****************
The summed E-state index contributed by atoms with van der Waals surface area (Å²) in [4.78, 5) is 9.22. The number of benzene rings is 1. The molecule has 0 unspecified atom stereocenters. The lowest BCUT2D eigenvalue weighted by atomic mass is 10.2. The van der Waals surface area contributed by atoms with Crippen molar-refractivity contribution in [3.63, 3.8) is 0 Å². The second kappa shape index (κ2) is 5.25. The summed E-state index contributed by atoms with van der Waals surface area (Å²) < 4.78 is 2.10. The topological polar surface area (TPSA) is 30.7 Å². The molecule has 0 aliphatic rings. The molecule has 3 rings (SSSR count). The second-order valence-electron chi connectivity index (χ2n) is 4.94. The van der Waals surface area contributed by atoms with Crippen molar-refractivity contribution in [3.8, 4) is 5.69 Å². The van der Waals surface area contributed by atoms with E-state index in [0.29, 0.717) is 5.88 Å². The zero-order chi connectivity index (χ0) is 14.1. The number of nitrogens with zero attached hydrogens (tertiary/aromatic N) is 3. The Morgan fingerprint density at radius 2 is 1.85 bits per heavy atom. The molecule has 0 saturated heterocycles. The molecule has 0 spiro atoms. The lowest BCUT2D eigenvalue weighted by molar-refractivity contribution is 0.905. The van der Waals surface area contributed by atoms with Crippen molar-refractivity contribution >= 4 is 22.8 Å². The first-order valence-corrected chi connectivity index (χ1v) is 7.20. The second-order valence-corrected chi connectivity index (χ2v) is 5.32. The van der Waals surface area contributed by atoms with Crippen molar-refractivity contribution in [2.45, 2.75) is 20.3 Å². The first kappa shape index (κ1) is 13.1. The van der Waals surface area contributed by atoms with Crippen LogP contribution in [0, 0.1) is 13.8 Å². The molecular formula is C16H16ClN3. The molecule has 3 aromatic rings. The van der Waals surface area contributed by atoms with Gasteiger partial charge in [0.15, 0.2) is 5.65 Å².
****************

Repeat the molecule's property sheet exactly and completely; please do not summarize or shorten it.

The summed E-state index contributed by atoms with van der Waals surface area (Å²) in [4.78, 5) is 9.22. The number of benzene rings is 1. The molecule has 0 unspecified atom stereocenters. The lowest BCUT2D eigenvalue weighted by atomic mass is 10.2. The van der Waals surface area contributed by atoms with Crippen molar-refractivity contribution in [3.63, 3.8) is 0 Å². The second kappa shape index (κ2) is 5.25. The summed E-state index contributed by atoms with van der Waals surface area (Å²) < 4.78 is 2.10. The topological polar surface area (TPSA) is 30.7 Å². The molecule has 0 aliphatic rings. The molecule has 3 rings (SSSR count). The second-order valence-electron chi connectivity index (χ2n) is 4.94. The van der Waals surface area contributed by atoms with Crippen molar-refractivity contribution in [3.8, 4) is 5.69 Å². The van der Waals surface area contributed by atoms with E-state index in [0.29, 0.717) is 5.88 Å². The zero-order chi connectivity index (χ0) is 14.1. The number of nitrogens with zero attached hydrogens (tertiary/aromatic N) is 3. The Morgan fingerprint density at radius 2 is 1.85 bits per heavy atom. The molecule has 0 saturated heterocycles. The molecule has 0 spiro atoms. The lowest BCUT2D eigenvalue weighted by molar-refractivity contribution is 0.905. The van der Waals surface area contributed by atoms with Crippen molar-refractivity contribution >= 4 is 22.8 Å². The first-order valence-corrected chi connectivity index (χ1v) is 7.20. The second-order valence-corrected chi connectivity index (χ2v) is 5.32. The van der Waals surface area contributed by atoms with Crippen molar-refractivity contribution in [2.45, 2.75) is 20.3 Å². The first kappa shape index (κ1) is 13.1. The van der Waals surface area contributed by atoms with Crippen LogP contribution in [0, 0.1) is 13.8 Å². The molecular formula is C16H16ClN3. The molecule has 3 aromatic rings. The van der Waals surface area contributed by atoms with Gasteiger partial charge in [0.15, 0.2) is 5.65 Å².